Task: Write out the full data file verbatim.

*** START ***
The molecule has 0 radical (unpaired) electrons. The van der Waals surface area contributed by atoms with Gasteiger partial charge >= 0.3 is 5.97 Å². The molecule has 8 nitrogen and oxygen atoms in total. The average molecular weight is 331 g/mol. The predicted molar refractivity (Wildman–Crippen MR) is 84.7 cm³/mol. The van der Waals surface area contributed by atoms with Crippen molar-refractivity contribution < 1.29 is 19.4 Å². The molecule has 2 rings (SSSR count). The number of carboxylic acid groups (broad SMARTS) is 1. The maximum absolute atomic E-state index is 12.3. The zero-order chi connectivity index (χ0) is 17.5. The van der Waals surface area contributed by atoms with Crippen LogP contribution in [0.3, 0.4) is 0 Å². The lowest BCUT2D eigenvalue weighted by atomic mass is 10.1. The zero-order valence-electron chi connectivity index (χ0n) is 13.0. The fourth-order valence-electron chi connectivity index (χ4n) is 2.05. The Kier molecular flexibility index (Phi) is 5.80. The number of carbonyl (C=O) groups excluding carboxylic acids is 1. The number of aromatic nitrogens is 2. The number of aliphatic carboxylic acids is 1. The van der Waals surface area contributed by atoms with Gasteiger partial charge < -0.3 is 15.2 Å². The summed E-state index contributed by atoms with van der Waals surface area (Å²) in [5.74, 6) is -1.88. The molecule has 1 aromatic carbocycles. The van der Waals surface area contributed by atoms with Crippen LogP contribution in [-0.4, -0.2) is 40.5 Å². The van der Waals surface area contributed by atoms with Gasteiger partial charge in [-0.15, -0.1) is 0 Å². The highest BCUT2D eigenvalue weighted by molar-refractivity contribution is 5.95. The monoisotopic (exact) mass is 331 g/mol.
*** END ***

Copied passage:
The molecule has 0 radical (unpaired) electrons. The van der Waals surface area contributed by atoms with Gasteiger partial charge >= 0.3 is 5.97 Å². The molecule has 8 nitrogen and oxygen atoms in total. The average molecular weight is 331 g/mol. The predicted molar refractivity (Wildman–Crippen MR) is 84.7 cm³/mol. The van der Waals surface area contributed by atoms with Crippen molar-refractivity contribution < 1.29 is 19.4 Å². The molecule has 2 rings (SSSR count). The number of carboxylic acid groups (broad SMARTS) is 1. The maximum absolute atomic E-state index is 12.3. The zero-order chi connectivity index (χ0) is 17.5. The van der Waals surface area contributed by atoms with Crippen LogP contribution in [0.3, 0.4) is 0 Å². The lowest BCUT2D eigenvalue weighted by atomic mass is 10.1. The zero-order valence-electron chi connectivity index (χ0n) is 13.0. The fourth-order valence-electron chi connectivity index (χ4n) is 2.05. The Kier molecular flexibility index (Phi) is 5.80. The number of carbonyl (C=O) groups excluding carboxylic acids is 1. The number of aromatic nitrogens is 2. The number of aliphatic carboxylic acids is 1. The van der Waals surface area contributed by atoms with Gasteiger partial charge < -0.3 is 15.2 Å². The summed E-state index contributed by atoms with van der Waals surface area (Å²) in [5.74, 6) is -1.88. The molecule has 1 aromatic carbocycles. The van der Waals surface area contributed by atoms with Crippen LogP contribution in [-0.4, -0.2) is 40.5 Å². The van der Waals surface area contributed by atoms with Gasteiger partial charge in [-0.15, -0.1) is 0 Å². The highest BCUT2D eigenvalue weighted by molar-refractivity contribution is 5.95. The monoisotopic (exact) mass is 331 g/mol.